FREDERICTON – NB Liquor’s decision to advise its wine suppliers to increase prices is nothing more than a tax grab and a clear example of why the provincial government should leave the booze business, critics charge.

The latest price increase, that will see NB Liquor reap more money from consumers without boosting its mark-ups on products, is simply another way to take more money from New Brunswickers, said Kevin Gaudet of the Canadian Taxpayers Federation.

“It’s a tax grab of a different kind, except this one grabs you in the wallet and the liquor bottle at the same time.”

Prior to its March 1 price increase, which mainly targeted wines, NB Liquor advised its suppliers to increase their costs.

That allowed the Crown corporation to collect more money from customers while avoiding the unpopular move of increasing its mark-up on wine.

Because NB Liquor’s mark-up on wine is a fixed rate (148 per cent), the Crown corporation makes more money on any wine it sells, even though it initially paid a higher price for the product.

“I don’t know why they’d want to be making even more money than they already do…it strikes me as the wrong move at the wrong time,” said Gaudet. “It’s a classic example of government taking more money out of your pockets at the worst possible time in the economy.”

If NB Liquor truly needs to boost its revenues, it should have been upfront with New Brunswickers, he added.

Last week, a spokeswoman for NB Liquor said all wine suppliers increased their prices by two per cent. An additional three per cent increase was added to some suppliers to cover freight and exchange fees. Rose-May Poirier, Conservative MLA for Rogersville-Kouchibouguac, said she plans to file a right-to-information request asking government for all documents relating to the latest price increase.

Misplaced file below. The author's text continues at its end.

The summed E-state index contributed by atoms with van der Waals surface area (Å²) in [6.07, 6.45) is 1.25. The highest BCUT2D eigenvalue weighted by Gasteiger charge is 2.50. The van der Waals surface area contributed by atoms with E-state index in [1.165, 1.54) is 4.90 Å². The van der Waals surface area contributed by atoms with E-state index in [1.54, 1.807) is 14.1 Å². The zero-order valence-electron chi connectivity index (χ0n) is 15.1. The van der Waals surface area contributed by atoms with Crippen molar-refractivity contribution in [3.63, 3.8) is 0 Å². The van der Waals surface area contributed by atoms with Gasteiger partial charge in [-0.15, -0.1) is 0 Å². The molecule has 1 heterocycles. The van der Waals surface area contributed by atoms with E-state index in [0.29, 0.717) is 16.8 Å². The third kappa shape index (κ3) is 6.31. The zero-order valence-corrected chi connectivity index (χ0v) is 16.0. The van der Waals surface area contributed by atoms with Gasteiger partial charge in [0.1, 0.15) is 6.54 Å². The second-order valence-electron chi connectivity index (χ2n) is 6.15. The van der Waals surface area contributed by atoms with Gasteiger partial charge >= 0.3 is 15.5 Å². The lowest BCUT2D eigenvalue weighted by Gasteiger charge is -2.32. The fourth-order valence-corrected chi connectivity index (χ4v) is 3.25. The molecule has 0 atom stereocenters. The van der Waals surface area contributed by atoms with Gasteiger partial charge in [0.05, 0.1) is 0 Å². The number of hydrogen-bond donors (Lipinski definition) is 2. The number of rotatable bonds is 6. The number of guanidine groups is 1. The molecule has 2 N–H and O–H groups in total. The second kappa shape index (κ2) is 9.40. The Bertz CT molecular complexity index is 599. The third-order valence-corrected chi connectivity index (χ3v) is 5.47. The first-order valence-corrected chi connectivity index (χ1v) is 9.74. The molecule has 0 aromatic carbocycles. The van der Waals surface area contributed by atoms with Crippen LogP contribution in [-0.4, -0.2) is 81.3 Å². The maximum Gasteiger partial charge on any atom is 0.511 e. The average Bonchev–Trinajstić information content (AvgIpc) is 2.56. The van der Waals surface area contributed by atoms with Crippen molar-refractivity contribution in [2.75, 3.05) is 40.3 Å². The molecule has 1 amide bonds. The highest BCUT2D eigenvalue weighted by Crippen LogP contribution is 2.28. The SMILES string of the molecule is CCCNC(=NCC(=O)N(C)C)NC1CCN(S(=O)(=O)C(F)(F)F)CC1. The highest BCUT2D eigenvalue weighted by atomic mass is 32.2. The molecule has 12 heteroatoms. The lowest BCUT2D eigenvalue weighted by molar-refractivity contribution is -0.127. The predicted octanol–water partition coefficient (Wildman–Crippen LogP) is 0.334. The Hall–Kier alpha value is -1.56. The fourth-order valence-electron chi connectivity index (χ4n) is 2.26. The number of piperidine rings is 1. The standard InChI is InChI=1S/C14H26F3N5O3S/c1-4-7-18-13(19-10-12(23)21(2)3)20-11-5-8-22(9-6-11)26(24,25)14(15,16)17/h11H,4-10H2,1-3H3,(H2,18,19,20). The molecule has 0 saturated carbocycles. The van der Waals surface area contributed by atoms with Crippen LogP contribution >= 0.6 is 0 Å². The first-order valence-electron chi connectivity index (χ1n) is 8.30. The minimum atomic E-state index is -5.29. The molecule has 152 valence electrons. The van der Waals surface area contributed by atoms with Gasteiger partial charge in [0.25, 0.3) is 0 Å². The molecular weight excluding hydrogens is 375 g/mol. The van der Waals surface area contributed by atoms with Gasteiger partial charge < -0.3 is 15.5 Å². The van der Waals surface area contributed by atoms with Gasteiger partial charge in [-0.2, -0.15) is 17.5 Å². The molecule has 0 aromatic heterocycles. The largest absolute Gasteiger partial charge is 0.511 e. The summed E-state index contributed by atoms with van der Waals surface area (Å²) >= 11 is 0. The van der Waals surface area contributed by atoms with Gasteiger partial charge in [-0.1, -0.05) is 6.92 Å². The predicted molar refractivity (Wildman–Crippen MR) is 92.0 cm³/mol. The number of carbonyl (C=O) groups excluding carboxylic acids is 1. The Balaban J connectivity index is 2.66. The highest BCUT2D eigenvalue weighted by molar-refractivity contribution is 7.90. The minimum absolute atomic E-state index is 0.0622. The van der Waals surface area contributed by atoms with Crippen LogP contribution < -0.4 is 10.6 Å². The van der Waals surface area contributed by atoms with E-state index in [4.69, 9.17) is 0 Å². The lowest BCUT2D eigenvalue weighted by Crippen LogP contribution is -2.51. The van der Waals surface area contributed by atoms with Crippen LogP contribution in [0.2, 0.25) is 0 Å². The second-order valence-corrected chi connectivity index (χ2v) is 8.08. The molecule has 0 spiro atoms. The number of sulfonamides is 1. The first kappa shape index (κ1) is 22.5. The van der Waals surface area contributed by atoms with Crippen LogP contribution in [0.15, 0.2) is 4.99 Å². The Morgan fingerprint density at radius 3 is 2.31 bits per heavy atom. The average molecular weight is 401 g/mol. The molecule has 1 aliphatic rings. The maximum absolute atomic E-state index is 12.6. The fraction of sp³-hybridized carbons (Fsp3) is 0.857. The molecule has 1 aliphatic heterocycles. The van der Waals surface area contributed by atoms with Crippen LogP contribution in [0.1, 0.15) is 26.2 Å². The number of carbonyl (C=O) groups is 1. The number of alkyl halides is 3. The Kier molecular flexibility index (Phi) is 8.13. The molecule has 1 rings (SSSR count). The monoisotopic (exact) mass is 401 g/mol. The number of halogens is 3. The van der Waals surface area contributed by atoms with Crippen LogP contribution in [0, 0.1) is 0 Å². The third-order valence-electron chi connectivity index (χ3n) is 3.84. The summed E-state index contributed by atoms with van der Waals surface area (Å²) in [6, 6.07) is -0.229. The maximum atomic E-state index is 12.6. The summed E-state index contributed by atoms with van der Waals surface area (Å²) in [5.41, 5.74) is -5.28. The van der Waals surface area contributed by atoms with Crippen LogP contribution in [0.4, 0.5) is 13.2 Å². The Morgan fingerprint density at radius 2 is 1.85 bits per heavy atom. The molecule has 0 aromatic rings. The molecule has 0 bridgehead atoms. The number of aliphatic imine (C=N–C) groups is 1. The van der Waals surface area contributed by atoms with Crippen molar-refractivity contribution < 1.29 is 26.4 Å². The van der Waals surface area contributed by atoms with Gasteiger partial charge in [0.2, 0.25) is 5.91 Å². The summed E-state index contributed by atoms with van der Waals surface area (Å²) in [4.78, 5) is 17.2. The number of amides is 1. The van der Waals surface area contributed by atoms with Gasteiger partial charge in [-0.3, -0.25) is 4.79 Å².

Poirier said NB Liquor’s explanation that the increase isn’t intended to boost profits doesn’t make sense as the Crown corporation also said the additional money was needed to meet its budget for the year.

“You have to question what this all means,” she said.

Charles Cirtwill of the Atlantic Institute for Market Studies said it’s easy to predict how consumers will react.

“They’re not going to be happy,” he said.

“What you have here is a monopoly basically dictating their own profit margin.”

The provincial government has resisted calls to privatize NB Liquor, saying the Crown corporation provides much-needed cash to run government programs such as education and health care.

“We want to remain cost competitive but, at the same time, we want to get a good return on investment to invest in health care and education from the taxes generated,” said Premier Shawn Graham.

Yesterday, Graham said NB Liquor posted record revenues last year and he’s hoping to see similar results this year.

“We want to make sure we get the best value for the taxpayer and we have a competitive price regime,” said Graham, adding New Brunswick carries a huge selection of products.

But Gaudet said it’s absurd to think that the health-care system would suffer if government sold NB Liquor.

Quebec, Alberta and Saskatchewan, which all have varying degrees of privatization, have all been successful, he said.

“That’s just classic fear-mongering.”